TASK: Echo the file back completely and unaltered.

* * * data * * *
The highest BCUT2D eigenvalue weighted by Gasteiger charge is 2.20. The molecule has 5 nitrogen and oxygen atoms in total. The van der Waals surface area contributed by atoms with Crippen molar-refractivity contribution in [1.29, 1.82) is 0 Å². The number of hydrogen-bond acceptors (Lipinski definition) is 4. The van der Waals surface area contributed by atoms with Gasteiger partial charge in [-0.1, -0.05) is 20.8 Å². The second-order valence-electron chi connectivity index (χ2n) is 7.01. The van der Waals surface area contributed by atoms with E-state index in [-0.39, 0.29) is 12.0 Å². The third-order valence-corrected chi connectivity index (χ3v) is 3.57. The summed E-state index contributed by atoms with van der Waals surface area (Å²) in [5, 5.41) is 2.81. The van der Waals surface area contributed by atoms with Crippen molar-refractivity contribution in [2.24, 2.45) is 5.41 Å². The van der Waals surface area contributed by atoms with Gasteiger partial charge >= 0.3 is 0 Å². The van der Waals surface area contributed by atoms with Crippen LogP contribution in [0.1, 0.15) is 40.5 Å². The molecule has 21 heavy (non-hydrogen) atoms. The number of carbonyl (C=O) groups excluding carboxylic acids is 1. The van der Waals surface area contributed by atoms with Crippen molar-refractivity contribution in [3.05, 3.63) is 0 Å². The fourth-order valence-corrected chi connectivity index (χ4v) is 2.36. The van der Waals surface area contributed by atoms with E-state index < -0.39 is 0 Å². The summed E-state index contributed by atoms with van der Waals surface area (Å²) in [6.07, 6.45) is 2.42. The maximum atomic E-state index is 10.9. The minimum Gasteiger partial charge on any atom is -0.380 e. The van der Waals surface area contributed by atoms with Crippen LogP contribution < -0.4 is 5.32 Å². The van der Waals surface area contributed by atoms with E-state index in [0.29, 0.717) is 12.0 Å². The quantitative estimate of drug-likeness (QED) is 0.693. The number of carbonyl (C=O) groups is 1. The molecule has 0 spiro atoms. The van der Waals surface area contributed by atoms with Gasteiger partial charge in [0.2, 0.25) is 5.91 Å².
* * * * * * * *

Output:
The highest BCUT2D eigenvalue weighted by Gasteiger charge is 2.20. The molecule has 5 nitrogen and oxygen atoms in total. The van der Waals surface area contributed by atoms with Crippen molar-refractivity contribution in [1.29, 1.82) is 0 Å². The number of hydrogen-bond acceptors (Lipinski definition) is 4. The van der Waals surface area contributed by atoms with Gasteiger partial charge in [-0.1, -0.05) is 20.8 Å². The second-order valence-electron chi connectivity index (χ2n) is 7.01. The van der Waals surface area contributed by atoms with E-state index in [-0.39, 0.29) is 12.0 Å². The third-order valence-corrected chi connectivity index (χ3v) is 3.57. The summed E-state index contributed by atoms with van der Waals surface area (Å²) in [5, 5.41) is 2.81. The van der Waals surface area contributed by atoms with Crippen molar-refractivity contribution in [2.24, 2.45) is 5.41 Å². The van der Waals surface area contributed by atoms with Gasteiger partial charge >= 0.3 is 0 Å². The van der Waals surface area contributed by atoms with Crippen LogP contribution in [0.1, 0.15) is 40.5 Å². The molecule has 21 heavy (non-hydrogen) atoms. The number of carbonyl (C=O) groups excluding carboxylic acids is 1. The van der Waals surface area contributed by atoms with Crippen molar-refractivity contribution in [3.05, 3.63) is 0 Å². The fourth-order valence-corrected chi connectivity index (χ4v) is 2.36. The van der Waals surface area contributed by atoms with E-state index < -0.39 is 0 Å². The summed E-state index contributed by atoms with van der Waals surface area (Å²) in [6.07, 6.45) is 2.42. The maximum atomic E-state index is 10.9. The minimum Gasteiger partial charge on any atom is -0.380 e. The van der Waals surface area contributed by atoms with Crippen LogP contribution < -0.4 is 5.32 Å². The van der Waals surface area contributed by atoms with E-state index in [0.29, 0.717) is 12.0 Å². The quantitative estimate of drug-likeness (QED) is 0.693. The number of carbonyl (C=O) groups is 1. The molecule has 0 spiro atoms. The van der Waals surface area contributed by atoms with Gasteiger partial charge in [0.2, 0.25) is 5.91 Å².